We also had to contend with state border closures which left Australia’s federal model in strange territory. While the prime minister closed our national borders to foreign travellers, many premiers took the unprecedented step of shutting their domestic state borders to segregate themselves from the rest of the nation. The premier of WA, Mark McGowan, summed it up this way: “In effect, we’ll be turning Western Australia into an island within an island – our own country”.
Of course, Australian states and territories are not independent sovereign nations but part of a single Commonwealth of Australia. This view is supported by George Williams, the dean of law at the University of NSW who opined that there is a constructional issue in closing a state border.
We have section 92 of the Australian constitution and it says trade, commerce and intercourse amongst the States shall be absolutely free. The idea is that we are one country, and a person should be entitled to travel around Australia as they wish.
While closing state borders caused ructions, re-opening them has created even more political drama. NSW Premier, Gladys Berejiklian, claimed that those states keeping their borders closed were “hindering” the nation’s economic recovery. WA Premier, Mark McGowan, hit back saying that he would not be “bullied” by a state (NSW) which allowed the Ruby Princess disaster to unfold.
The Queensland Premier, Annastacia Palaszczuk, was more diplomatic in her response to NSW saying that Queensland would be “seeing southerners return to our glorious sunshine state” towards the end of the year.
It is instructive to note that there was never national advice issued by the federal government recommending that states should close their borders.
In many parts of the world, the catch-cry for coronavirus is “we’re all in this together”. Yet, when it comes to Australia, each state and territory stands somewhat alone. This is the result of parochial decision making at a state level and the power struggle between different levels of government.
I acknowledge that the political actors involved in this life and death drama have worked tirelessly to stop the spread of the pandemic and are to be thanked. While mistakes have been made, my biggest criticism is aimed squarely at the stage upon which Australia’s politicians had to perform – a three-tier system of government which pitted authorities against each other.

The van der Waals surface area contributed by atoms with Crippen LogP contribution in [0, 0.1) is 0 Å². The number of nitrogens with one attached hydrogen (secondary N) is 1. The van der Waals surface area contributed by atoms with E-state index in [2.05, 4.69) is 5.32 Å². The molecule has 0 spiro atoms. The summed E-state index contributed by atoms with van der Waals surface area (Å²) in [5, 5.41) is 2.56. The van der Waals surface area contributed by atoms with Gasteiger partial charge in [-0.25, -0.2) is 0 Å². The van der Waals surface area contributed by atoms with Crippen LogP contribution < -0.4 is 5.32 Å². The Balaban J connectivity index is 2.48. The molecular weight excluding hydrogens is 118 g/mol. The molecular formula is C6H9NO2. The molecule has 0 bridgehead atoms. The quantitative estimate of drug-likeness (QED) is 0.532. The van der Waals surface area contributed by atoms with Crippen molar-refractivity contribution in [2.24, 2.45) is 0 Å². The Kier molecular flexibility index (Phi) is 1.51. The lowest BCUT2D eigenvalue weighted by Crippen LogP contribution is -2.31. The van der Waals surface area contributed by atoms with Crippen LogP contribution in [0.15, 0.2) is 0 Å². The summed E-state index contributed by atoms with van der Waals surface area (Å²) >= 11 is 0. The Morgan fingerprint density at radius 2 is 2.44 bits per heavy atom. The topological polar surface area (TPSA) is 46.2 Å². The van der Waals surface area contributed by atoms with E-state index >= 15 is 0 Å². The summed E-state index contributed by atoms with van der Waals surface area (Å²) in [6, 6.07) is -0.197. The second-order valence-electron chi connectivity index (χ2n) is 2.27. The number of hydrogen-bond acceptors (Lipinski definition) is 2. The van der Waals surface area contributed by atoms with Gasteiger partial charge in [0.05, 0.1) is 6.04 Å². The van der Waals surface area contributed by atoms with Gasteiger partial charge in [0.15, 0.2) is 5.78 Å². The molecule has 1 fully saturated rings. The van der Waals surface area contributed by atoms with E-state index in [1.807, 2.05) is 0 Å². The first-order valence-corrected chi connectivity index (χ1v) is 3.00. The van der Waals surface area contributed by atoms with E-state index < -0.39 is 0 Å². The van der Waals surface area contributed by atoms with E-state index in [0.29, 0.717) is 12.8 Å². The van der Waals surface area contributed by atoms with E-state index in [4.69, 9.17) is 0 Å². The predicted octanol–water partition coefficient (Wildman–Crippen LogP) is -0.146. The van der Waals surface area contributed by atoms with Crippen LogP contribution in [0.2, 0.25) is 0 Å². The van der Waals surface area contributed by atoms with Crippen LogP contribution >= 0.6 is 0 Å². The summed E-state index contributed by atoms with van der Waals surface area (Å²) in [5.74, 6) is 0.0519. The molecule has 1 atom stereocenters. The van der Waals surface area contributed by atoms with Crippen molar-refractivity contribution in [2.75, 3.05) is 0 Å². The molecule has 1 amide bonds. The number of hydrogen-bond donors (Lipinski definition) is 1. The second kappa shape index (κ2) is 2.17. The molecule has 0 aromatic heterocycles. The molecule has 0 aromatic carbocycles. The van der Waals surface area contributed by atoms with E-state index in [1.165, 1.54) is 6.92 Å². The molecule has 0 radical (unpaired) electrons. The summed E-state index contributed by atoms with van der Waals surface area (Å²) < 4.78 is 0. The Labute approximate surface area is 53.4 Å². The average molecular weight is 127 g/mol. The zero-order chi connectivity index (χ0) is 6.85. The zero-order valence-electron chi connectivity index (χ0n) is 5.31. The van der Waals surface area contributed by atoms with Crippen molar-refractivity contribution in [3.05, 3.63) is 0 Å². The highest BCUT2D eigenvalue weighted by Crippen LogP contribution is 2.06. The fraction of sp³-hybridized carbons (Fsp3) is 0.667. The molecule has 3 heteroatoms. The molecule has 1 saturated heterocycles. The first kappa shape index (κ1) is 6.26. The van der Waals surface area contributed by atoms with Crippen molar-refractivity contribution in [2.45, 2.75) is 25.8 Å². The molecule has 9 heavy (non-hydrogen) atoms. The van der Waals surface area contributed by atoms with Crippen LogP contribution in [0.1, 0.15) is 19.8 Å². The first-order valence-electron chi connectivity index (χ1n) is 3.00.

There has long been debate in Australia about whether to abolish the states. Former PM, Bob Hawke, is one of many prominent Australians to have called for a federation overhaul. The complex nature of contemporary issues facing Australia – like climate change and now a global pandemic – is beyond the current three-tier structure as there is no express head of power for “the environment” or “pandemics”.
The inconsistencies between the states have long frustrated me. I once worked for an organisation which spent over a decade lobbying government for uniform credit legislation throughout Australia. I watched with anticipation John Howard’s efforts to secure uniform gun legislation following the Port Arthur massacre. And I’ve listened to upwardly mobile Australian executives with children complain about the lack of uniformity in school curricula around the country.
Let’s be honest – the only reason we have three levels of government is due to the burden of history (or path dependency). Australia started out as six independent colonies. The joining of these colonies into a federation of six states to form the Commonwealth of Australia was a good idea in 1901. Today, I humbly submit that the federal/state structure of government has passed its use-by date.
The Founding Fathers of our great nation would not have envisaged the buck passing, endless bickering and unnecessary duplication that have come to characterise federal/state relations. Blaming Canberra first is the default modus operandi for the states and my sense is that many Australians are sick of politicians playing the blame game. No system of democracy is perfect – but surely, we can do better than what we currently have in place.
It’s time to scrap the states.
Paul J. Thomas
Chief Executive Officer